The Normark knife sharpener is an inexpensive slot gadget that can be found at a sporting goods store next to Normark's filet knives. It has two sets of ceramic rods set at 20 degrees. The medium gray rods sharpen and the fine white rods hone. I have used it to restore a slightly dull blade to shaving sharpness. It costs about $2, so it surely is the Best Buy. The Normark's 20 degrees is perfect for touching up a filet knife where the initial edge was 17 or 18 degrees.

There is one class act in every category, and the Meyerco Sharpen-It is it for slot gadgets. Designed by Blackie Collins to be so simple that it could be used on horseback, the Sharpen-It features tungsten carbide wheels for the first stage and fine ceramic wheels for the second. The ceramic is so hard and fine-grained that it is more like using a steel. With this combination, the Sharpen-It performs well at both sharpening and honing.

Unlike other slot devices, the Sharpen-It adds a third wheel to each set, giving two slots, and shapes them so that they sharpen one side of the blade at a time. This setup allows you to vary the bevel angle somewhat. Drawing the knife through at an angle decreases the bevel angle and gives a more razor-like edge. Since it is assembled with tamper-proof screws, I could not measure the bevel angles, but this information is less important because you won't have to use it with another sharpener to get complete results.

Also unlike others, the wheel sets are centered in the body so that the Sharpen-It can be used equally well left-handed. It is so compact when telescoped closed that it can be carried in the watch pocket of your jeans. The unit well built and sturdy, and features a tapered hone for serrated blades. A less expensive model is available without the tapered hone.

Electric knife sharpeners such as those found on can openers grind aggressively but with little control of angle or depth. I've seen many knives ruined by them and they have given electric sharpeners a bad reputation. Here are two power sharpeners worth considering for household use.

The FireStone Diamond Electric sharpener is a fast machine that produces a toothy, aggressive edge with just a hint of a burr. I prefer a more refined edge and the Firestone manual sharpener reviewed above is just the tool to refine it. The instructions don't say so, but the designer recommends pulling the knife through the wheels a few times to align the edge, using it as a manual sharpener. But this edge, right from the machine, will slice right through a ripe tomato while a fine edge may not.

The manufacturer specifies 23-degree bevels on all their FireStone sharpeners, but I measured 18 to 19 degrees on the electric sharpener and 21 to 22 degrees on the manual sharpeners. The18-degree hollow ground edge would be another reason for the aggressive cutting. The FireStone manual sharpener would hone it to a longer-lasting angle.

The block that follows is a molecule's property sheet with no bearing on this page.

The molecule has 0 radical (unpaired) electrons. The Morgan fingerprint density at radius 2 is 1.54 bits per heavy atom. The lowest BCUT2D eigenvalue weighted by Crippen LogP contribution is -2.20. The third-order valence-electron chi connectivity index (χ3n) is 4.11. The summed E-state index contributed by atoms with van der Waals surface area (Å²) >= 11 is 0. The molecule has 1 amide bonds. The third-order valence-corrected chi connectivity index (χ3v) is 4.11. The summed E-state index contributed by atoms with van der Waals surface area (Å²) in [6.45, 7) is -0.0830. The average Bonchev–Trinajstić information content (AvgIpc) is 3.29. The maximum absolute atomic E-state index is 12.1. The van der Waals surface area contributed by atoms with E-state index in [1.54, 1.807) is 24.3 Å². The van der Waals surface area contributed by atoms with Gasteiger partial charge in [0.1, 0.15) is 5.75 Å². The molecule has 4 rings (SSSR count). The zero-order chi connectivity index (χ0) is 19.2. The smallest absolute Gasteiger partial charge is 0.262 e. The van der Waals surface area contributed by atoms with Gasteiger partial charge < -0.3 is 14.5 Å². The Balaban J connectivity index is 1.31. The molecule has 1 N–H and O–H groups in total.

Note: there is no generally accepted method for measuring bevel angle of hollow ground blades. I like to measure the wheel diameters and spacing and calculate the angle at the edge by trigonometry. The manufacturer suggests measuring the average angle of the entire bevel, which varies with blade thickness. My low number is the angle at the edge, and my higher number is the average angle for a blade with 0.020 thickness at the back of the bevel, typical of a hunting knife.

The FireStone design features four interleaved, counter-rotating wheels like commercial machines, but without the adjustable angles that make the commercial machines so expensive. The wheels are 220 grit diamond-impregnated ceramic. I found it difficult to sharpen close to the bolster with the FireStone electric sharpener and, because it grinds so fast, you cannot play around much without grinding a swale into the blade. The instructions say you might need up to 10 passes on a new blade, but I found that every blade I tried was sharpened in a single pass and begin to show loss after only 3 passes. I suspect that repeated use of this sharpener would reduce knife life or require professional sharpening to re-shape the blade. I would prefer that this sharpener used finer stones and a slower speed.

EdgeCraft's Chef'sChoice Model 110 uses 3 sets of diamond hones and each sharpens at a different angle. The first stage is very aggressive, grinding even faster than the FireStone, but it is only used once to pre-shape the bevel. From then on you use the second and third stages (sharpening and honing) only. The final honing is at a very sturdy 25 degrees, which will give very long edge life. The Model 310 is similar, but with only the final two stages. The Chef'sChoice has a tendency to scratch the sides of a blade, so I can't recommend it for a collector, but it is great for working knives.

Please visit steve's homepage for more valuable information related to sharpening and other aspects of knife care. You can find him at: